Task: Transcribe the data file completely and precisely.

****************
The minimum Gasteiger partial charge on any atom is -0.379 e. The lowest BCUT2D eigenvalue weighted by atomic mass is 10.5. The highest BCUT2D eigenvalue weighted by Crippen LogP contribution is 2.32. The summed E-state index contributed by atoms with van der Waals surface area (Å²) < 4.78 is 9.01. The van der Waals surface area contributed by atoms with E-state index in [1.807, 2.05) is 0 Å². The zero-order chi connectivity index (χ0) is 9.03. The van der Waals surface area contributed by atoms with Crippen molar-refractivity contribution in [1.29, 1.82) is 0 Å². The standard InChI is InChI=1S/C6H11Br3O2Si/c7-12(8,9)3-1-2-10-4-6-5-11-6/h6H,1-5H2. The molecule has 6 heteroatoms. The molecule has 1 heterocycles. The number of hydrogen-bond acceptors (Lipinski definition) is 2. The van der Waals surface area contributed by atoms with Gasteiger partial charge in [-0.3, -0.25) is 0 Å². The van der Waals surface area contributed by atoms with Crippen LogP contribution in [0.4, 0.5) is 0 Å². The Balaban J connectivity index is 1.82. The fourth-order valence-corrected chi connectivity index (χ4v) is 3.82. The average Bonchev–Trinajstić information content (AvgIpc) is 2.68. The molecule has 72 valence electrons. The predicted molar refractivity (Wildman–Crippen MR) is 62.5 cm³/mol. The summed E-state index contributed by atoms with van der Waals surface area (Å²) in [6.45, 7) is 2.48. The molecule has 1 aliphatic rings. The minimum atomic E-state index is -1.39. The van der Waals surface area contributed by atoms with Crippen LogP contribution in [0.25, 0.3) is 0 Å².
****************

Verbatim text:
The minimum Gasteiger partial charge on any atom is -0.379 e. The lowest BCUT2D eigenvalue weighted by atomic mass is 10.5. The highest BCUT2D eigenvalue weighted by Crippen LogP contribution is 2.32. The summed E-state index contributed by atoms with van der Waals surface area (Å²) < 4.78 is 9.01. The van der Waals surface area contributed by atoms with E-state index in [1.807, 2.05) is 0 Å². The zero-order chi connectivity index (χ0) is 9.03. The van der Waals surface area contributed by atoms with Crippen molar-refractivity contribution in [1.29, 1.82) is 0 Å². The standard InChI is InChI=1S/C6H11Br3O2Si/c7-12(8,9)3-1-2-10-4-6-5-11-6/h6H,1-5H2. The molecule has 6 heteroatoms. The molecule has 1 heterocycles. The number of hydrogen-bond acceptors (Lipinski definition) is 2. The van der Waals surface area contributed by atoms with Gasteiger partial charge in [-0.3, -0.25) is 0 Å². The van der Waals surface area contributed by atoms with Crippen LogP contribution in [0.4, 0.5) is 0 Å². The Balaban J connectivity index is 1.82. The fourth-order valence-corrected chi connectivity index (χ4v) is 3.82. The average Bonchev–Trinajstić information content (AvgIpc) is 2.68. The molecule has 72 valence electrons. The predicted molar refractivity (Wildman–Crippen MR) is 62.5 cm³/mol. The summed E-state index contributed by atoms with van der Waals surface area (Å²) in [6.45, 7) is 2.48. The molecule has 1 aliphatic rings. The minimum atomic E-state index is -1.39. The van der Waals surface area contributed by atoms with Crippen LogP contribution in [0.25, 0.3) is 0 Å².